Morning Markets: The narrative surrounding scooter startups has molted over time from hype to viability concerns; Venture capitalists, however, seem undeterred. Scooters are here to stay, it seems.
TechCrunch and the New York Times reported this week that Bird, a popular scooter startup, will raise a new round of private capital as expected. The new funding event will be led by Sequoia, a previous investor in the company.
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For Bird, then, the game is still afoot. And for critics of the scooter boom and its corresponding scooternomics, the round will likely prove some combination of baffling or surprising.
The new money values the firm at “slightly above the $2.3 billion,” according to the Times, or “at a $2.5 billion valuation” according to TechCrunch. Both publications agree that there’s new money coming, it puts the sticker-price of Bird at around its preceding valuation, and that Sequoia is taking point.
This backs up prior reporting from The Information, which broke news of the round.
Some regular Crunchbase News readers have written in, asking questions about the workings of scooter companies, especially concerning how they calculate certain costs. In honor of the emails let’s try a summary of sorts.
We’ve recently mulled the vagaries of the business model of scooter companies, wondering if their operations will prove viable and lucrative over time. The back-and-forth goes something like this, starting with the negative take and closing with the correlating1 positive argument:
- As scooter companies take on the purchase and maintenance and fuel costs of scooters, their margins will prove worse than the unprofitable ride-hailing companies. Thus, they will struggle.
- Scooter companies generate more net revenue per ride than ride-hailing companies, and through technology investments now generate more contribution margin than ride-hailing companies on a per-ride basis. Thus, they will thrive.
Recall that scooter contribution margin is effectively equivalent to gross profit at a software company; gross profit is revenue minus costs of revenue, or, in the case of scooter shops it’s gross ride income minus the costs of the scooter and its operation. Roughly.
So does Bird generate enough gross profit to fly?
Recall that Bird claims that it generates $1.27 in contribution margin per ride on one of its new scooters; that hardware variant now makes up the bulk of its fleet, allowing us to use it as a stand-in for all Bird machines.
At $1.27 in effective gross profit, how much gross profit did Bird rack up during its good quarters?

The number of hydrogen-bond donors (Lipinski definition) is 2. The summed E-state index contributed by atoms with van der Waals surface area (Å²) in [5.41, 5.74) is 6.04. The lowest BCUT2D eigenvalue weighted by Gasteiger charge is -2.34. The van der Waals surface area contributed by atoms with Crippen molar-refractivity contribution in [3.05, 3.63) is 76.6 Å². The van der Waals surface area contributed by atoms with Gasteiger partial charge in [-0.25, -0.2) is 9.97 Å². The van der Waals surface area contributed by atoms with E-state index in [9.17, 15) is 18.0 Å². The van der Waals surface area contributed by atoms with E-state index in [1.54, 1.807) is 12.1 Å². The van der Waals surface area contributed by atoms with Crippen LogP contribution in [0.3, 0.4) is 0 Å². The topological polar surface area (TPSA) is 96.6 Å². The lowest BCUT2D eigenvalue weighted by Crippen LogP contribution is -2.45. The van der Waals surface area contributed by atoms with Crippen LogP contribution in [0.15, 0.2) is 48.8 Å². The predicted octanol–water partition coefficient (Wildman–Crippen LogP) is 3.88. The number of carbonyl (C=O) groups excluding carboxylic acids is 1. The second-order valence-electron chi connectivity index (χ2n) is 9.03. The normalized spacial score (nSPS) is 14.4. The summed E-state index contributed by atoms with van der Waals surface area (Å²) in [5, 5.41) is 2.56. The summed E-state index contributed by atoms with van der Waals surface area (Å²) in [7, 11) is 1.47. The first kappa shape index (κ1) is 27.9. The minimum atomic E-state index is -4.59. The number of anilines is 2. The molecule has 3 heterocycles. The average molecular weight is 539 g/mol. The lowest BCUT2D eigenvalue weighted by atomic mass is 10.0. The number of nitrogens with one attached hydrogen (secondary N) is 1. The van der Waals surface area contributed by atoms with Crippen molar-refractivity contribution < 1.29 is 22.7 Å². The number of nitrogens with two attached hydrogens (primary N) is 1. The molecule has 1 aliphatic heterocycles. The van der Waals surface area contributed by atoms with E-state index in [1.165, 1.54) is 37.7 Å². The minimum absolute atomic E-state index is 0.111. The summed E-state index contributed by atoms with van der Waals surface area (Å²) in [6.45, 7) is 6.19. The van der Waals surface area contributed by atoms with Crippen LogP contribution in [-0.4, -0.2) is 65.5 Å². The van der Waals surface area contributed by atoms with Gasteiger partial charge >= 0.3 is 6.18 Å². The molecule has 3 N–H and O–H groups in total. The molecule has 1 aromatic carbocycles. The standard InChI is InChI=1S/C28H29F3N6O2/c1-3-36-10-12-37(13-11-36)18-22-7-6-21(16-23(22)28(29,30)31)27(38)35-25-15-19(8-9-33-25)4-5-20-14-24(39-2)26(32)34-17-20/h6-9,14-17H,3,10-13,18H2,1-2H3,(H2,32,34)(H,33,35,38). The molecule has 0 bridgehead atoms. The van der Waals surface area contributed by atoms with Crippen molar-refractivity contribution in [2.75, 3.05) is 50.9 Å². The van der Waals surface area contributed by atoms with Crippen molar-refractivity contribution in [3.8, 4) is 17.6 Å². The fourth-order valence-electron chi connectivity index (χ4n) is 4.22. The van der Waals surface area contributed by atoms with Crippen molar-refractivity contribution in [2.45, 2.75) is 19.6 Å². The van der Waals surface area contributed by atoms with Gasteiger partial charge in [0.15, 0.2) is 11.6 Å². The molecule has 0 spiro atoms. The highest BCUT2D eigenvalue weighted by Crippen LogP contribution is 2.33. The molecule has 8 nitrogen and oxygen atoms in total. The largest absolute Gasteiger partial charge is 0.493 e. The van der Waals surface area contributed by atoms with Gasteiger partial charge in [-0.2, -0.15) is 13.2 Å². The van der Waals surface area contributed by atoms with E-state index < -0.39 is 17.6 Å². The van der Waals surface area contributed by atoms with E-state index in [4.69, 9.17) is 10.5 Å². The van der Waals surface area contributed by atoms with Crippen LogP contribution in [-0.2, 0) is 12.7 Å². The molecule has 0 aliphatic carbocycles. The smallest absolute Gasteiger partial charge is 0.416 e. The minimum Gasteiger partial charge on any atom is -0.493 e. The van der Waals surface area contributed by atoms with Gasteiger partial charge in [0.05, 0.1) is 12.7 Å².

Recall that The Information reported that Bird posted $40 million in gross revenue in the fourth quarter of 2018. That figured was shaved to $25 million in net revenue due to now-discontinued rider discounts. But let’s not quibble. Let’s instead be generous and pretend that we can apply Bird’s present-day (and improved) economics against the full $40 million figure.
That works out to 9.37 million rides. And, at the company-provided $1.27 in per-ride contribution margin, Bird’s Q4 2018 gross profit would have come to $11.9 million. Of course, the actual figure was lower as Bird’s fleet makeup was different at the time (giving different economic results; recall that Bird had to write down $100 million in inventory the following quarter), and the firm was providing discounts that limited its net revenue result.
This allows us to estimate with reasonable confidence that Bird’s gross profit (the sum that it could deploy against its corporate costs) was under $10 million in the fourth quarter of last year. And we know that the figure dropped sharply in the first quarter of 2019 when the firm’s revenue fell to $15 million.
This brings us as up to date as we can be. Bird’s Q2 2019 results are unknown, so far at least. But the above result set was good enough for the company to, it seems, raise a few hundred million more.
Here’s my guess as to why. I’d bet you $1 that Bird’s new scooters do have encouraging economics compared to their two-wheeled predecessors. And that so far, the operational math checks out when it comes to ride spend and ride margins. With the new math, that Bird is raising another venture fund worth of cash could mean that the firm will have enough cash to buy enough scooters to build out enough supply to grow its top line to generate enough gross profit to pay for its operating costs. Or at least get close.
So, the scooter boom shall continue provided that the round closes. And that’s pretty good, at least where I live. There are lots of Birds and Limes and Jump Bikes here in Providence, and they seem pretty popular. It would be too bad if they all went away.
There should be a word like “correlit” that I could use in the following way: “and we’ll close with the positive correlit.” That would be cool.↩